Disgruntled employees in the United States filed a collective lawsuit against Twitter, claiming they did not receive adequate notice of their dismissal. States like California and New York have laws requiring companies to give employees long notices before they are fired. In Europe, similarly strict labor laws in countries like Belgium, Britain and France could make it difficult — and costly — for Musk to fire local employees.
“Getting rid of public policy makers pretending to practice ‘true freedom of speech’ is the [dumbest] decision ever,” wrote Audrey Herblin-Stoop, former chief lobbyist for Twitter in France, on the platform.
The announcements follow an internal email that circulated on Thursday telling thousands of company employees around the world that they would be notified by email on November 4 whether or not they would stay with the company. . According to Bloomberg, there has been speculation that up to half of Twitter’s global workforce could lose their jobs. Ahead of Friday’s purge, Musk’s new leadership had given employees “zero communications” about jobs that would be at stake, according to another Twitter employee who was unemployed Friday morning. That person also spoke on condition of anonymity.
In the days after announcing his $44 billion acquisition, Musk urged teams to “find ways to cut business costs by up to $3 million a day or provide any urgent new features,” including Twitter’s new verified payment ticks, according to the former Twitter manager.
“Apart from these urgent requests, we have not received any other communications regarding corporate strategy or layoffs,” the person said.
Speaking to The Irish Times in Dublin, Twitter’s European headquarters, employees described the situation as “carnage” where the layoffs are “random and indiscriminate”. A UK-based former Twitter executive told POLITICO people were exchanging frantic messages on WhatsApp with colleagues to gather the latest information on who had been made redundant – and who was still at the company.
“There’s a lot of Doom scrolling through Twitter to see what’s going on,” the person, who spoke on condition of anonymity, told POLITICO.
Joan Deitchman, senior engineer in Twitter’s machine learning, ethics, transparency and accountability team, wrote on the platform that the unit – which was tasked with researching how to improve transparency around algorithms automated – had been completely disbanded. “It’s all gone,” she said.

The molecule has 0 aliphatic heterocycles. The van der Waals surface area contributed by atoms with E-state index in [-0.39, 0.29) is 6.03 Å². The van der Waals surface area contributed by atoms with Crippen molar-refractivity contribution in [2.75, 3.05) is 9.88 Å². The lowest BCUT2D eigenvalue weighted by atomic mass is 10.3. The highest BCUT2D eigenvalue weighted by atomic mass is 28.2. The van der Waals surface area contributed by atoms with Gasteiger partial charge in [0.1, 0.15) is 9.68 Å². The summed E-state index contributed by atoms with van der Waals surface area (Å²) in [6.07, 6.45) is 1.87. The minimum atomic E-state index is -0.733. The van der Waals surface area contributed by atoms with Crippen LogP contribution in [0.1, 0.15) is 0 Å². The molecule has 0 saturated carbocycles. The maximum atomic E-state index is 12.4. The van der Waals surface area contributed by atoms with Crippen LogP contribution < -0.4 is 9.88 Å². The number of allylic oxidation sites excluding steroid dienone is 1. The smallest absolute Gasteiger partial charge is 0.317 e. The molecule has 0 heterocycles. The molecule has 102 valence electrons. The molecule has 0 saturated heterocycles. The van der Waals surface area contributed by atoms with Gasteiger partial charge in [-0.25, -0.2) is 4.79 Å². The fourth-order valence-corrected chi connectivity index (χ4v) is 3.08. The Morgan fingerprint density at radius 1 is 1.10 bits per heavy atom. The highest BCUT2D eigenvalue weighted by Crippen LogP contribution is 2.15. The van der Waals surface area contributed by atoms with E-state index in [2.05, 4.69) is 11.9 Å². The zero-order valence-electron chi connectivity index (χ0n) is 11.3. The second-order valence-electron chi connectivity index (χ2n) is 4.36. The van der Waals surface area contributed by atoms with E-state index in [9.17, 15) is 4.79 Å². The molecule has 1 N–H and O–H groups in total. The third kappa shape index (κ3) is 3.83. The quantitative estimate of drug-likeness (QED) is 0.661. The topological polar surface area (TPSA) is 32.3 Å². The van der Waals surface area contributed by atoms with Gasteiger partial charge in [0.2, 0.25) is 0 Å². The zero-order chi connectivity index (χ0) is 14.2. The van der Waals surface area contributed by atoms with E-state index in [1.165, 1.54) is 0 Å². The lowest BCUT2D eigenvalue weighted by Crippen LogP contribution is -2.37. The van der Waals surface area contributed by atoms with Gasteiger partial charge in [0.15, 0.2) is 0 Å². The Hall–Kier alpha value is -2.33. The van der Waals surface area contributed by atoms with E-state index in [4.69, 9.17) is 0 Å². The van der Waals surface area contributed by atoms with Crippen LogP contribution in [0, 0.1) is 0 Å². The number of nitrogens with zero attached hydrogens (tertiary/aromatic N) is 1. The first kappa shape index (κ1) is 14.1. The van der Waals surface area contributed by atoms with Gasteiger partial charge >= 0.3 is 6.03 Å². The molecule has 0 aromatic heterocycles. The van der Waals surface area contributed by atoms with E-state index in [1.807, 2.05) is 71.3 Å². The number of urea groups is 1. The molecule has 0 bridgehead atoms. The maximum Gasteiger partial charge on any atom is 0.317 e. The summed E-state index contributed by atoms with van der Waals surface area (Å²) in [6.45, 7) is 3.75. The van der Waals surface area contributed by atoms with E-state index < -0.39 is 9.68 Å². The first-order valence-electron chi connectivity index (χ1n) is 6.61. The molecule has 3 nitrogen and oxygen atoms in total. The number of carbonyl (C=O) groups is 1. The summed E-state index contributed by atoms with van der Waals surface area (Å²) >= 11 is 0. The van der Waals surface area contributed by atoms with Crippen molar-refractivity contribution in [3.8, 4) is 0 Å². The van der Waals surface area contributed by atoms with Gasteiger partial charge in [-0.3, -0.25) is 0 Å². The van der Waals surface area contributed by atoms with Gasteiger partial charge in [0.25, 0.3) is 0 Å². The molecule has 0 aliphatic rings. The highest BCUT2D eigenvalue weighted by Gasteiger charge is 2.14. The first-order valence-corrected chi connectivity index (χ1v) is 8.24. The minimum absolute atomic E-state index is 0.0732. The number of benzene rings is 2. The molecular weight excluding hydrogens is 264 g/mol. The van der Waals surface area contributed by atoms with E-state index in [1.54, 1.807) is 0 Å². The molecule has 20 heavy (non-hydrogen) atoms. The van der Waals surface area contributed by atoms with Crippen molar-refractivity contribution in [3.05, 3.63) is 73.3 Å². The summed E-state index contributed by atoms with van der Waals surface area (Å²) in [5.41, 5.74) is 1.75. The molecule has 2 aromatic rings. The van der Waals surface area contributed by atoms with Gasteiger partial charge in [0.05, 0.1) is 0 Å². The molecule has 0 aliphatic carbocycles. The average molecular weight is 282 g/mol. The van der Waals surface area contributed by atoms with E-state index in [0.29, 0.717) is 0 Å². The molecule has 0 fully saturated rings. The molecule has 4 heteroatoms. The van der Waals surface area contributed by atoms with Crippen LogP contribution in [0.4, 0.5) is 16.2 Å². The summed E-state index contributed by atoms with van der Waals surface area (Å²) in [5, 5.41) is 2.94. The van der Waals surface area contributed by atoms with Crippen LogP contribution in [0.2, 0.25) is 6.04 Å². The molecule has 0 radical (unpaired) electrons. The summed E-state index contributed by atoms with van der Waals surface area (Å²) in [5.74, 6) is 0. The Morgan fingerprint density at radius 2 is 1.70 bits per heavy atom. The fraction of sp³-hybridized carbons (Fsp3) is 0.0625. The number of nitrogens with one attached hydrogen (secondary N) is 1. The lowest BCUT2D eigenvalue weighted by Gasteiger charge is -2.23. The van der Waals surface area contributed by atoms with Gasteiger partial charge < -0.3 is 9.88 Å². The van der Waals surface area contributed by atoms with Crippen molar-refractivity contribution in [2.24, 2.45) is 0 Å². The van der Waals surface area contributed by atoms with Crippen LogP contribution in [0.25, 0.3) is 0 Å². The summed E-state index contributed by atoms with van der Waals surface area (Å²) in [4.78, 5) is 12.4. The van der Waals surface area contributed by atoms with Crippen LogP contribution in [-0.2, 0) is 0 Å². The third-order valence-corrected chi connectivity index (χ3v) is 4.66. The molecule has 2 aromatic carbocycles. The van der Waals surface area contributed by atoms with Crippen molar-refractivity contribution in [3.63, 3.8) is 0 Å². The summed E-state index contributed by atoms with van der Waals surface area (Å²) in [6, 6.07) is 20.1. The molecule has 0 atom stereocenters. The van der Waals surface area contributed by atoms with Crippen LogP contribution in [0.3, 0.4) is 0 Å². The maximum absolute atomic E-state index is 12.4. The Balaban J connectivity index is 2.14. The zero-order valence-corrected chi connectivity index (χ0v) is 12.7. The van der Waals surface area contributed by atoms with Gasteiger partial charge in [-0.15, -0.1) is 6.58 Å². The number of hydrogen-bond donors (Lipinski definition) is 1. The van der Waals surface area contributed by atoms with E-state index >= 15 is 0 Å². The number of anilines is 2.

Other tech companies had already started hiring former Twitter employees. “If you work at Twitter and find yourself unemployed today, please contact us,” Juna González, Amazon Engineer, wrote on Twitter. “I’m sure we have the right role for you somewhere.”
The massive layoff represents the next step in Musk’s takeover of the social network, which remains a mainstay for him, as political leaders from President Joe Biden to French President Emmanuel Macron to the supreme leader of the Iran, Ayatollah Ali Khamenei, met with a global audience.
Within hours of acquiring Twitter in late October, Musk fired the company’s board, including its CEO Parag Agrawal, as well as Vijaya Gadde, who led the company’s legal, policy and trust teams. social media company. In a bid to boost revenue for the social media network, which has struggled to turn a profit in the past, Musk also plans to charge people $8 a month to maintain their accounts through the now-iconic ‘blue tick’. . company can be verified. The massive layoffs announced on Friday are also part of this effort to make the company more profitable.
The richest man in the world has become a lightning rod in the fight for freedom of expression and content moderation. He tried to reassure advertisers that he wouldn’t let the platform turn into “free hell”. However, some major advertisers have called for a pause in business with the platform, particularly after Musk shared a false story about an attack on Nancy Pelosis’ husband.
“He specifically told us that he didn’t want Twitter to be a hate amplifier,” said Yael Eisenstat, director of the Anti-Defamation League’s Center for Technology and Society, which has joined other groups in civil society in a conversation with Musk this week. . “We will continue to watch to make sure those actions actually happen.”